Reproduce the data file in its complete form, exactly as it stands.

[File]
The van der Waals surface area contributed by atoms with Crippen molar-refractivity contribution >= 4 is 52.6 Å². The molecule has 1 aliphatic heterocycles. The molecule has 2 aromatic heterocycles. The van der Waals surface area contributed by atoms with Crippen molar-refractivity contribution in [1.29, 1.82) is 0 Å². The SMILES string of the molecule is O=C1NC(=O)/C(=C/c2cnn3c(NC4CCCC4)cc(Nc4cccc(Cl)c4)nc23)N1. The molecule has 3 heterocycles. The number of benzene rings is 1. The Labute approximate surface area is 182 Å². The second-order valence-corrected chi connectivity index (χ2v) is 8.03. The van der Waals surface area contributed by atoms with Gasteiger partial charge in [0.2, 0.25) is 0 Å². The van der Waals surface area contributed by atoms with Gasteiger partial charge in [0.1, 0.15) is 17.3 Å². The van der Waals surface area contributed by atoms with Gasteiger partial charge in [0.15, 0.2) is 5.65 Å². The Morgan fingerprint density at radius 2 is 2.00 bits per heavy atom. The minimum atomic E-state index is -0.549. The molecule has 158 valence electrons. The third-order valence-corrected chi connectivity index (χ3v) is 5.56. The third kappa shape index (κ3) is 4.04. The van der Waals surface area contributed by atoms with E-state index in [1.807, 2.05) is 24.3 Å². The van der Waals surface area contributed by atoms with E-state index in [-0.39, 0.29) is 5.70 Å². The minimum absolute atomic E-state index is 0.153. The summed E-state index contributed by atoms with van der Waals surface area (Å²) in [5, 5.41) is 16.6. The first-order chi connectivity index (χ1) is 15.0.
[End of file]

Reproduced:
The van der Waals surface area contributed by atoms with Crippen molar-refractivity contribution >= 4 is 52.6 Å². The molecule has 1 aliphatic heterocycles. The molecule has 2 aromatic heterocycles. The van der Waals surface area contributed by atoms with Crippen molar-refractivity contribution in [1.29, 1.82) is 0 Å². The SMILES string of the molecule is O=C1NC(=O)/C(=C/c2cnn3c(NC4CCCC4)cc(Nc4cccc(Cl)c4)nc23)N1. The molecule has 3 heterocycles. The number of benzene rings is 1. The Labute approximate surface area is 182 Å². The second-order valence-corrected chi connectivity index (χ2v) is 8.03. The van der Waals surface area contributed by atoms with Gasteiger partial charge in [0.2, 0.25) is 0 Å². The van der Waals surface area contributed by atoms with Gasteiger partial charge in [0.1, 0.15) is 17.3 Å². The van der Waals surface area contributed by atoms with Gasteiger partial charge in [0.15, 0.2) is 5.65 Å². The Morgan fingerprint density at radius 2 is 2.00 bits per heavy atom. The minimum atomic E-state index is -0.549. The molecule has 158 valence electrons. The third-order valence-corrected chi connectivity index (χ3v) is 5.56. The third kappa shape index (κ3) is 4.04. The van der Waals surface area contributed by atoms with E-state index in [1.807, 2.05) is 24.3 Å². The van der Waals surface area contributed by atoms with E-state index in [-0.39, 0.29) is 5.70 Å². The minimum absolute atomic E-state index is 0.153. The summed E-state index contributed by atoms with van der Waals surface area (Å²) in [5, 5.41) is 16.6. The first-order chi connectivity index (χ1) is 15.0.